> loyalty_everything <- lm(loy~., data = student_data_min) > summary(loyalty_everything) Call: lm(formula = loy ~ ., data = student_data_min) Residuals: Min 1Q Median 3Q Max -1.01381 -0.28807 -0.01515 0.33286 1.13931 Coefficients: Estimate Std. Error t value Pr(>|t|) (Intercept) 0.66470 1.03039 0.645 0.54273 gendermale -0.01796 0.53076 -0.034 0.97411 value -0.10252 0.23777 -0.431 0.68141 sat 1.00478 0.26160 3.841 0.00855 ** --- Signif. codes: 0 ‘***’ 0.001 ‘**’ 0.01 ‘*’ 0.05 ‘.’ 0.1 ‘ ’ 1 Residual standard error: 0.7273 on 6 degrees of freedom Multiple R-squared: 0.8982, Adjusted R-squared: 0.8472 F-statistic: 17.64 on 3 and 6 DF, p-value: 0.00222

Really, I don’t know how to read the above value at the moment. I’d update this post (if I don’t forget!)

To collate the results and show in a consolidated format, we use screenreg() of rexreg package.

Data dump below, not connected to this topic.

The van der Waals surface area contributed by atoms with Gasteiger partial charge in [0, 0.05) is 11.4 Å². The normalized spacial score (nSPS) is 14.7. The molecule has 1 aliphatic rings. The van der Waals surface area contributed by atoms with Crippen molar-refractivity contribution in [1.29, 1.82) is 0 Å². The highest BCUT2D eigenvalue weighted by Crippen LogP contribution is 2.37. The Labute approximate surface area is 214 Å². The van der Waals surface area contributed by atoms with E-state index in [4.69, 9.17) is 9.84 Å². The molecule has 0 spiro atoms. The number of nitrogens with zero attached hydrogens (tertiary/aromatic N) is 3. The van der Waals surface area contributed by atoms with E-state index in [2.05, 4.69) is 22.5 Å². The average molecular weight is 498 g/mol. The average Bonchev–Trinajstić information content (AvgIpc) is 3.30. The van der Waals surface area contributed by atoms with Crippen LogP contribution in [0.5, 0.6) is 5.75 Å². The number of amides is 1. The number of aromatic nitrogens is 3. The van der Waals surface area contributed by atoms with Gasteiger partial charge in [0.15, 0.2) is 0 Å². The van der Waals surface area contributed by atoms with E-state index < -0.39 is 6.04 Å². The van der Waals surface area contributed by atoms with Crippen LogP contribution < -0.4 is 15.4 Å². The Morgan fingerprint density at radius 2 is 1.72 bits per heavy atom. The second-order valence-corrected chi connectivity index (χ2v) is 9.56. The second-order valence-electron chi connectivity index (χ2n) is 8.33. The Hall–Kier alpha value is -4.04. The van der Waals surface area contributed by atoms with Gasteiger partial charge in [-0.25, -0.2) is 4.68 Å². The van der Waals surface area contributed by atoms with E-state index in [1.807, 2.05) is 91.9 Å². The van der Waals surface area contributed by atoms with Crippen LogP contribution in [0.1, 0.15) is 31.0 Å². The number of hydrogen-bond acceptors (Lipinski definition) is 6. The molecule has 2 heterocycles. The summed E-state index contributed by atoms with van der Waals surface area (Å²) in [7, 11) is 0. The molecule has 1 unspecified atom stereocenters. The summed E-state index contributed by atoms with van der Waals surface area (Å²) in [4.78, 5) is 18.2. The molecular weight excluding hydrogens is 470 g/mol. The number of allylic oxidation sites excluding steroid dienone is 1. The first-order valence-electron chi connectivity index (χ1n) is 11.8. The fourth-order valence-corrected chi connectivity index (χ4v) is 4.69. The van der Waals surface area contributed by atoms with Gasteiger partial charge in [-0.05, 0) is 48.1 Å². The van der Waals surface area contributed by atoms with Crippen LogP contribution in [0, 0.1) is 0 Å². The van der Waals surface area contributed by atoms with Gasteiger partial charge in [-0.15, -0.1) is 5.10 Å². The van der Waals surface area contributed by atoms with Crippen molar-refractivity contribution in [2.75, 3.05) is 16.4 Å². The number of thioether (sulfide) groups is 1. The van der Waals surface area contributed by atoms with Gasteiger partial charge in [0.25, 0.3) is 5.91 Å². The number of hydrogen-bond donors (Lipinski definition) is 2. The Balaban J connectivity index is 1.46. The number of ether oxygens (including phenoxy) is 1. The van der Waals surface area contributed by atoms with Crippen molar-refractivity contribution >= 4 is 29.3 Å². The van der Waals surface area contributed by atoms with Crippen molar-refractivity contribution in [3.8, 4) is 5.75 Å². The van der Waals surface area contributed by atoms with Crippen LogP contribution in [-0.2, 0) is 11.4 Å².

> install.packages("texreg") Installing package into ‘D:/gandhari/documents/R/win-library/3.4’ (as ‘lib’ is unspecified) trying URL 'https://cran.rstudio.com/bin/windows/contrib/3.4/texreg_1.36.23.zip' Content type 'application/zip' length 651831 bytes (636 KB) downloaded 636 KB package ‘texreg’ successfully unpacked and MD5 sums checked The downloaded binary packages are in C:\Users\pandian\AppData\Local\Temp\Rtmp085gnT\downloaded_packages > library("texreg") Version: 1.36.23 Date: 2017-03-03 Author: Philip Leifeld (University of Glasgow) Please cite the JSS article in your publications -- see citation("texreg"). > library(texreg) > screenreg(list(loyalty_gender_reln, loyalty_value_reln, loyalty_sat_reln, loyalty_everything)) ==================================================== Model 1 Model 2 Model 3 Model 4 ---------------------------------------------------- (Intercept) 6.93 *** 2.49 0.65 0.66 (0.80) (1.17) (0.70) (1.03) gendermale -1.53 -0.02 (1.12) (0.53) value 0.73 * -0.10 (0.22) (0.24) sat 0.92 *** 1.00 ** (0.11) (0.26) ---------------------------------------------------- R^2 0.19 0.58 0.89 0.90 Adj. R^2 0.09 0.53 0.88 0.85 Num. obs. 10 10 10 10 RMSE 1.78 1.28 0.64 0.73 ==================================================== *** p < 0.001, ** p < 0.01, * p < 0.05